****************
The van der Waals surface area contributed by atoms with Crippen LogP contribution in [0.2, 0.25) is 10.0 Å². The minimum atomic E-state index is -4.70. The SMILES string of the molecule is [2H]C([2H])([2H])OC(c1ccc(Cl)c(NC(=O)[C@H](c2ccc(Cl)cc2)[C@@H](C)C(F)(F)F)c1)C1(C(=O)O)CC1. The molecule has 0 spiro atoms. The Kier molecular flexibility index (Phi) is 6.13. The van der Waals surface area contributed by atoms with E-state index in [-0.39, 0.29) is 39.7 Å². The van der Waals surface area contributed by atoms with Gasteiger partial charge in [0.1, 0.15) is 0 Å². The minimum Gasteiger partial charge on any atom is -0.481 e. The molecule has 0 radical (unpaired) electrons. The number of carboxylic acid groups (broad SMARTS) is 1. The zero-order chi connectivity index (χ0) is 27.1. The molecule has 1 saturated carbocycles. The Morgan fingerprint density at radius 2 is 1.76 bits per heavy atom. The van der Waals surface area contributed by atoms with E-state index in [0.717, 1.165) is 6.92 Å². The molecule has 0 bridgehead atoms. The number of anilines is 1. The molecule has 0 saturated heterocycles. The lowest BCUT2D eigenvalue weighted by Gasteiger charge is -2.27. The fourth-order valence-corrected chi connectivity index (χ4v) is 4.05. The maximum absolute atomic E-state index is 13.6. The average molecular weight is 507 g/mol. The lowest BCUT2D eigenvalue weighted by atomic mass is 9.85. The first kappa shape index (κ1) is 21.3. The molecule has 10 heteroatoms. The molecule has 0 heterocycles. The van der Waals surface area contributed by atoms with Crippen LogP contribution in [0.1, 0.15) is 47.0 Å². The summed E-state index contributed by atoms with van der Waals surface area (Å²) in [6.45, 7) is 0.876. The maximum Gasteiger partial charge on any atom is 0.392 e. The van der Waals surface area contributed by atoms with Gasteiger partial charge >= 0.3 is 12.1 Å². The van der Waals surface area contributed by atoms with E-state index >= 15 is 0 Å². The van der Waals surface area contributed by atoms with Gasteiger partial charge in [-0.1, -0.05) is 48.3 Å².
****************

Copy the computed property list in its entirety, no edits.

The van der Waals surface area contributed by atoms with Crippen LogP contribution in [0.2, 0.25) is 10.0 Å². The minimum atomic E-state index is -4.70. The SMILES string of the molecule is [2H]C([2H])([2H])OC(c1ccc(Cl)c(NC(=O)[C@H](c2ccc(Cl)cc2)[C@@H](C)C(F)(F)F)c1)C1(C(=O)O)CC1. The molecule has 0 spiro atoms. The Kier molecular flexibility index (Phi) is 6.13. The van der Waals surface area contributed by atoms with E-state index in [-0.39, 0.29) is 39.7 Å². The van der Waals surface area contributed by atoms with Gasteiger partial charge in [0.1, 0.15) is 0 Å². The minimum Gasteiger partial charge on any atom is -0.481 e. The molecule has 0 radical (unpaired) electrons. The number of carboxylic acid groups (broad SMARTS) is 1. The zero-order chi connectivity index (χ0) is 27.1. The molecule has 1 saturated carbocycles. The Morgan fingerprint density at radius 2 is 1.76 bits per heavy atom. The van der Waals surface area contributed by atoms with E-state index in [0.717, 1.165) is 6.92 Å². The molecule has 0 bridgehead atoms. The number of anilines is 1. The molecule has 0 saturated heterocycles. The lowest BCUT2D eigenvalue weighted by Gasteiger charge is -2.27. The fourth-order valence-corrected chi connectivity index (χ4v) is 4.05. The maximum absolute atomic E-state index is 13.6. The average molecular weight is 507 g/mol. The lowest BCUT2D eigenvalue weighted by atomic mass is 9.85. The first kappa shape index (κ1) is 21.3. The molecule has 10 heteroatoms. The molecule has 0 heterocycles. The van der Waals surface area contributed by atoms with Crippen LogP contribution in [0.1, 0.15) is 47.0 Å². The summed E-state index contributed by atoms with van der Waals surface area (Å²) in [6.45, 7) is 0.876. The maximum Gasteiger partial charge on any atom is 0.392 e. The van der Waals surface area contributed by atoms with Gasteiger partial charge >= 0.3 is 12.1 Å². The van der Waals surface area contributed by atoms with E-state index >= 15 is 0 Å². The van der Waals surface area contributed by atoms with Gasteiger partial charge in [-0.1, -0.05) is 48.3 Å².